Humanist Discussion Group, Vol. 33, No. 790. Department of Digital Humanities, King's College London Hosted by King's Digital Lab www.dhhumanist.org Submit to: firstname.lastname@example.org  From: Francois Lachance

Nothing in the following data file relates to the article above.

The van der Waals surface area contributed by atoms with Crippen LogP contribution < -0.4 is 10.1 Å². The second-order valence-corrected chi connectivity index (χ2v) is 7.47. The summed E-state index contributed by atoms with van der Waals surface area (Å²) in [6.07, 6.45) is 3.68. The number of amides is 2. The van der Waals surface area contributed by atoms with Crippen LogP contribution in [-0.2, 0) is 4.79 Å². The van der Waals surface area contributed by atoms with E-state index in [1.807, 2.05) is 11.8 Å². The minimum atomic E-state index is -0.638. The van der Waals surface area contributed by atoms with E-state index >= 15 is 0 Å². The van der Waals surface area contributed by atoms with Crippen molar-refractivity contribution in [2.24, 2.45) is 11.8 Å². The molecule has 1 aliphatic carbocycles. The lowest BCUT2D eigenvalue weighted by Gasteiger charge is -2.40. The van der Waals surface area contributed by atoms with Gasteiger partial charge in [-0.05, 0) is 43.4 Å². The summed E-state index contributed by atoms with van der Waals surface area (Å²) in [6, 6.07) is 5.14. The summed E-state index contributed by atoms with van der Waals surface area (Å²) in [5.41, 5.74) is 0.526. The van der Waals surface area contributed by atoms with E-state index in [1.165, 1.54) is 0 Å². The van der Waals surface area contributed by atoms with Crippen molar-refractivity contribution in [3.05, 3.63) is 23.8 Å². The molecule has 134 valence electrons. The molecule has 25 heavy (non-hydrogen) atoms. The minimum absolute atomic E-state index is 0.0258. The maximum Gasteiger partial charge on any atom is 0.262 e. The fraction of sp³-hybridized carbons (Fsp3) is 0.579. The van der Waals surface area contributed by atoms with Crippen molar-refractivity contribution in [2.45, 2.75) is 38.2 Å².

Subject: Thank you > Re: [Humanist] 33.785: on using academia.edu (36)  From: Gabriel Egan Subject: Re: [Humanist] 33.785: on using academia.edu (62)  From: Ian Johnson Subject: Re: [Humanist] 33.785: on preserving work (was: on using academia.edu) (36) -------------------------------------------------------------------------- Date: 2020-04-21 13:28:59+00:00 From: Francois Lachance Subject: Thank you > Re: [Humanist] 33.785: on using academia.edu Tim Thank you for your posting to Humanist about the porous relation between proprietary and open standards. You might be interested in my off-list reply to Gabriel yesterday. This in particular resonates with your call to be catholic in our tastes: Unfortunately I created the animation in a time before SVG and the Canadian situation at the time was not able to emulate the fine example of the Arts and Humanities Research Council, rightly insists on Open everything (Open Standards, Open Data, Open Access, Open Source) in all the projects Some day I hope to learn enough SVG to convert my little ditty ("Earth Washing") or team up with some skilled converters. I like you (I suspect) don't think that clean by emulator is the best way to go. Wholesale translation is the way to make the stranded assets not only readable and but also accessible. I think they might want to add Open Translators to their list. Or should it be Open Standards and Universal Translator? Thanks for making my thinking about this clearer. F ~ ~ ~ ~ ~ ~ ~ François Lachance Scholar-at-large Wannabe Professor of Theoretical and Applied Rhetoric http://www.chass.utoronto.ca/~lachance https://berneval.hcommons.org to think is often to sort, to store and to shuffle: humble, embodied tasks -------------------------------------------------------------------------- Date: 2020-04-21 12:58:38+00:00 From: Gabriel Egan Subject: Re: [Humanist] 33.785: on using academia.edu Dear HUMANISTs I agree with Tim Smithers that ". . . some good things do arrive first as proprietary products, PDF being one of them". But actually in the case of PDF I think the format became a good thing even before it became an Open Standard. A useful intermediate position for a format opens up when it is still proprietary but lots of different software manufacturers are making tools that are compatible with it. The really dangerous situation arises when a proprietary format is usable only with one software manufacturer's products, as with the Adobe's Shockwave and Flash formats. An object lesson here is the British Broadcasting Corporation's reliance on the proprietary Real Audio sound format for its Internet broadcasting beginning in 1996. It took a lot of time and money to unpick that foolish decision. The WAV sound format is also proprietary, I believe, but with so many software applications able to read and write WAV files this hardly matters. If you don't like one WAV-enabled tool, pick up another; no one company dominates the market for these tools. When PDF first became commonly used it functioned like a kind of digital rights management system in the sense that the creators of PDFs widely and correctly believed that files made in this format could not be edited by their recipients. This happened because Adobe made the PDF reader software free for anyone to download and charged a lot of money for the software, Acrobat, capable of writing PDFs. The sense of privilege amongst those capable of creating PDFs, notably publishers using them for proofs, was palpable, and for about a decade Adobe's business model for PDFs was built on this feeling. The greatest service done to the usefulness of PDF occurred before its transition in 2008 to an Open Standard, when in 2006 Microsoft's 'Word 2007' software offered an optional 'Save as PDF' add-on, which became a standard feature with 'Word 2010'. This broke the illusion that only institutions and corporations could create PDFs and, I suspect, it hastened the format's transition to an Open Standard. I get a similar smug sense of superiority surrounding the issuing of a DOI, which publishers seem to believe confers respectability and longevity on a digital object. In fact, even the scammiest of fake journals is able to register DOIs for its articles. See, for instance, DOI 10.33552/SJRR.2020.02.000540, the hilarious fake article "What's the deal with birds?" that Daniel T. Baldassarre managed to place with the 'Scientific Journal of Research and Reviews' (ISSN 2687-8097). Regards Gabriel Egan -------------------------------------------------------------------------- Date: 2020-04-21 11:39:09+00:00 From: Ian Johnson Subject: Re: [Humanist] 33.785: on preserving work (was: on using academia.edu) Francois, Gabriel, Tim, Could I go further and suggest that the important thing is not open standards per se but the separation of data and presentation. By all means use LockEmUpViz to explore your data, even to present results, but don't use it as storage even if you hope one day to persuade them to open the format. Manage data in a proper data management system, use any tool you like to get results (assuming you know/trust how it gets there) because research should be pushing the boundaries of the possible, but when it comes to thinking about he future save the data in a well-documented format, document the workflows, document the final look-and-feel, and in 50 years time someone's AI-powered personal assistant will be able to reproduce the product of your years of painstaking work in seconds ... To put that in perspective, an early 1970s database in my field was a flat fixed-width file (or deck of cards) on a mainframe with coded columns and a codesheet (inline or separate) into which you edited your analysis instructions, perhaps producing line printer character graphs (processing turnaround time 1 - 2 hours if you were not one of the lucky few with online disk storage and a terminal). Within a couple of decades that would be no more than a simple data file, easily migrated to an interactive analysis environment on the desktop, coloured graphs, pixel printing, even some mapping. Footnote: documentation standards often went downhill, because it became TOO easy to just create a new column and shove in any old text ... Regards Ian Ian Johnson | Honorary Associate Faculty of Arts and Social Sciences Rm 445, Old Teachers College A22 | The University of Sydney | NSW | 2006 35, rue des Abbesses, Paris 75018 Mob: +33 6 95 34 14 66 _______________________________________________ Unsubscribe at: http://dhhumanist.org/Restricted List posts to: email@example.com List info and archives at at: http://dhhumanist.org Listmember interface at: http://dhhumanist.org/Restricted/ Subscribe at: http://dhhumanist.org/membership_form.php